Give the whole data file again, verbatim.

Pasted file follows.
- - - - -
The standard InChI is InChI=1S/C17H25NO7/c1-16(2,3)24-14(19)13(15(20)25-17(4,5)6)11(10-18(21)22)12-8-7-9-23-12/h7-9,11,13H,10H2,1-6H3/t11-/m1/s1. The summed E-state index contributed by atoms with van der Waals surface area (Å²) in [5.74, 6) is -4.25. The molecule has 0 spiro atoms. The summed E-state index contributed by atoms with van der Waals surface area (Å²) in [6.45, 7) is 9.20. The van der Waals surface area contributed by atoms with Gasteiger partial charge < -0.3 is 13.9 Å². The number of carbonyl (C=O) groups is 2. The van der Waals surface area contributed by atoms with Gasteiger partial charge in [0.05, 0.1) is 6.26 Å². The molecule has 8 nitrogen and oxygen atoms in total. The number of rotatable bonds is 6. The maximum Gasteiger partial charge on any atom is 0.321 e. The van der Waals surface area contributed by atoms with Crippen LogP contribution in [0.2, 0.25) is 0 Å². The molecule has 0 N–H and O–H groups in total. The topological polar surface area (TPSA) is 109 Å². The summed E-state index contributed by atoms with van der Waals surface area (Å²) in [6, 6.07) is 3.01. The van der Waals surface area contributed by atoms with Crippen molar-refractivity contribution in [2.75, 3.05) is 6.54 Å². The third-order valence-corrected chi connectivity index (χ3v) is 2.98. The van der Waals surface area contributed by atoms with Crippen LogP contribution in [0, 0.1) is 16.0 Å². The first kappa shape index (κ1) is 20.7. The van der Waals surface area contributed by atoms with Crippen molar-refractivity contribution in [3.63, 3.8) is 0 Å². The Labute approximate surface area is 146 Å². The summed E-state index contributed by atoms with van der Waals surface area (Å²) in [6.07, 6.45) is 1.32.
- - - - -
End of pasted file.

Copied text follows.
The standard InChI is InChI=1S/C17H25NO7/c1-16(2,3)24-14(19)13(15(20)25-17(4,5)6)11(10-18(21)22)12-8-7-9-23-12/h7-9,11,13H,10H2,1-6H3/t11-/m1/s1. The summed E-state index contributed by atoms with van der Waals surface area (Å²) in [5.74, 6) is -4.25. The molecule has 0 spiro atoms. The summed E-state index contributed by atoms with van der Waals surface area (Å²) in [6.45, 7) is 9.20. The van der Waals surface area contributed by atoms with Gasteiger partial charge < -0.3 is 13.9 Å². The number of carbonyl (C=O) groups is 2. The van der Waals surface area contributed by atoms with Gasteiger partial charge in [0.05, 0.1) is 6.26 Å². The molecule has 8 nitrogen and oxygen atoms in total. The number of rotatable bonds is 6. The maximum Gasteiger partial charge on any atom is 0.321 e. The van der Waals surface area contributed by atoms with Crippen LogP contribution in [0.2, 0.25) is 0 Å². The molecule has 0 N–H and O–H groups in total. The topological polar surface area (TPSA) is 109 Å². The summed E-state index contributed by atoms with van der Waals surface area (Å²) in [6, 6.07) is 3.01. The van der Waals surface area contributed by atoms with Crippen molar-refractivity contribution in [2.75, 3.05) is 6.54 Å². The third-order valence-corrected chi connectivity index (χ3v) is 2.98. The van der Waals surface area contributed by atoms with Crippen LogP contribution in [0, 0.1) is 16.0 Å². The first kappa shape index (κ1) is 20.7. The van der Waals surface area contributed by atoms with Crippen molar-refractivity contribution in [3.63, 3.8) is 0 Å². The Labute approximate surface area is 146 Å². The summed E-state index contributed by atoms with van der Waals surface area (Å²) in [6.07, 6.45) is 1.32.